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In "A Rose for Emily," how is the description of Miss Emily's house near the opening of the story suggestive of her situation?

Miss Emily's home is described as a big, square framed house that had once been white but is now a decaying eyesore. The massive home is located on what was once Jefferson's most select street and is decorated with cupolas, spires, and scrolled balconies, which are outdated and old-fashioned. Essentially, Miss Emily's home is antiquated and slowly deteriorating. Similarly, Miss Emily is also a remnant of the past and her appearance reflects her age. Miss Emily and her home symbolically represent the Old South before the Civil War and stand out as eyesores to the newer generation of Jeffersonians. When the aldermen initially visit Miss Emily's home to address her tax situation, she is portrayed as a "bloated," overweight woman, who looks eerily similar to a corpse. Miss Emily's aging, deteriorating appearance corresponds to the decaying condition of her home, which reflects their antiquated nature and portrays them as anachronisms in the evolving town of Jefferson.

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In "A Rose for Emily," how is the description of Miss Emily's house near the opening of the story suggestive of her situation?

A good solid question. Miss Emily's house " had once been white": like Miss Emily, it has been stained and even tainted by time. (Think of how she became.) It is " decorated with cupolas and spires and scrolled balconies in the heavily lightsome style of the seventies, set on what had once been our most select street." Like the house, her style and time have passed. They used to be important; now they are not. What's more "garages and cotton gins had encroached": like the house, she is crowded by change and commerce. She's a relic and out of place. Finally, "only Miss Emily's house was left, lifting its stubborn and coquettish decay": the house and its own remain unnaturally flirty despite the time, making it, and her, "an eyesore
among eyesores." Yes, she's repulsive, but so is the town.

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In "A Rose for Emily," how does the description of Emily's house help us understand her actions?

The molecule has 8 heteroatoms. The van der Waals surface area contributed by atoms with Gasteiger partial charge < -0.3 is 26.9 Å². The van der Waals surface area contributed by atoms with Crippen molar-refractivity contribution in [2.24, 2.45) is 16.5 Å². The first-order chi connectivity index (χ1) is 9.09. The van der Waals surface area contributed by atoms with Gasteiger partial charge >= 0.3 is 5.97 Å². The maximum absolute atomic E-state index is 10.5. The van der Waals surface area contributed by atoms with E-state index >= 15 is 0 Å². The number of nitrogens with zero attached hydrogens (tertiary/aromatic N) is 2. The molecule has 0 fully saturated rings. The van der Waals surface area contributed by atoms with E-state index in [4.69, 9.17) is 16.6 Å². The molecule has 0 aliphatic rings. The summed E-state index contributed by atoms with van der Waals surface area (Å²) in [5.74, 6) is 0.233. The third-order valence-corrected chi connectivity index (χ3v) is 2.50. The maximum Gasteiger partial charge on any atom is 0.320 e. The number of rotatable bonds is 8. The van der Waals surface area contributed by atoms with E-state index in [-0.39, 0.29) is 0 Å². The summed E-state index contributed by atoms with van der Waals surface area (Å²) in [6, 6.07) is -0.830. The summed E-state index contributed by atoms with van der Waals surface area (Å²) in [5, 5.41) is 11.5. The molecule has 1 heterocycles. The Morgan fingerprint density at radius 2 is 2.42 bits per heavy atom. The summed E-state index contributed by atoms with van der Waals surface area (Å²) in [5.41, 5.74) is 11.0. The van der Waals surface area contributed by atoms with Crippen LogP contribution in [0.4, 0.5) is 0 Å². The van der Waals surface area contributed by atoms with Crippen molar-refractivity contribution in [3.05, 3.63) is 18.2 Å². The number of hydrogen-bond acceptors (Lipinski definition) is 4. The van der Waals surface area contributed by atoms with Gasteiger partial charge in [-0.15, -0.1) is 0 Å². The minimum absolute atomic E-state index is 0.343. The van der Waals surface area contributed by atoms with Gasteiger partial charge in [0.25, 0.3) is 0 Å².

In Faulkner's story, the house itself functions as a sort of parallel to Emily.  Faulkner establishes the house's importance at the story's outset, explaining that the women of the town attended Emily's funeral "mostly out of curiosity to see the inside of her house."  Both Emily and the house had been enigmas to the townspeople for years--Emily's own motivations and desires as mysterious as the interior of her home. 

Like Emily, the house is a relic of the past.  In the face of modernization, Emily's house did not change: "...only Miss Emily's house was left, lifting its stubborn and coquettish decay above the cotton wagons and the gasoline pumps."  Emily is trapped in the past and refuses to acknowledge the reality of the present or future.  She does not acknowledge her father's death, and she poisons Homer Barron in order to refuse the reality of Homer's desertion.  The house, itself a sort of corpse, is home to the real and psychological corpses of Emily's life.  Inside the house, the portrait of her father represents his forceful presence in her life long after he was buried.

The house, then, reveals the way that Emily lives a sort of death in life. She has attempted to stall time and reality within the walls of her house.

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In "A Rose for Emily," why does the narrator describe Miss Emily's house and neighborhood in such detail?

The second paragraph of “A Rose for Emily” focuses on Miss Emily's house as a reflection of Miss Emily herself, and her neighborhood as a manifestation of the change that has come to her part of the world. Let's explore this in more detail.

Miss Emily's house is large and square, “decorated with cupolas and spires and scrolled balconies.” The house was grand in its day, just like Miss Emily's family and even Miss Emily herself. It is a throwback from another era that has now passed. Miss Emily, too, is something of a holdover. She is old-fashioned in her appearance and behavior, just like her house is old-fashioned in its decoration.

Both Miss Emily and her house, though, have fallen on hard times. The house is shabby and faded now, in need of paint and repair. Miss Emily, too, is rather shabby now.

The neighborhood around Miss Emily's house has changed as well. The house once stood on the “most select street,” but modernity has closed in with its garages and gas pumps and cotton gins. The house stands out like “an eyesore among eyesores” (notice the repetition for emphasis). It no longer fits into its own town, and neither does Miss Emily. Yet they both remain stubborn even as they decay.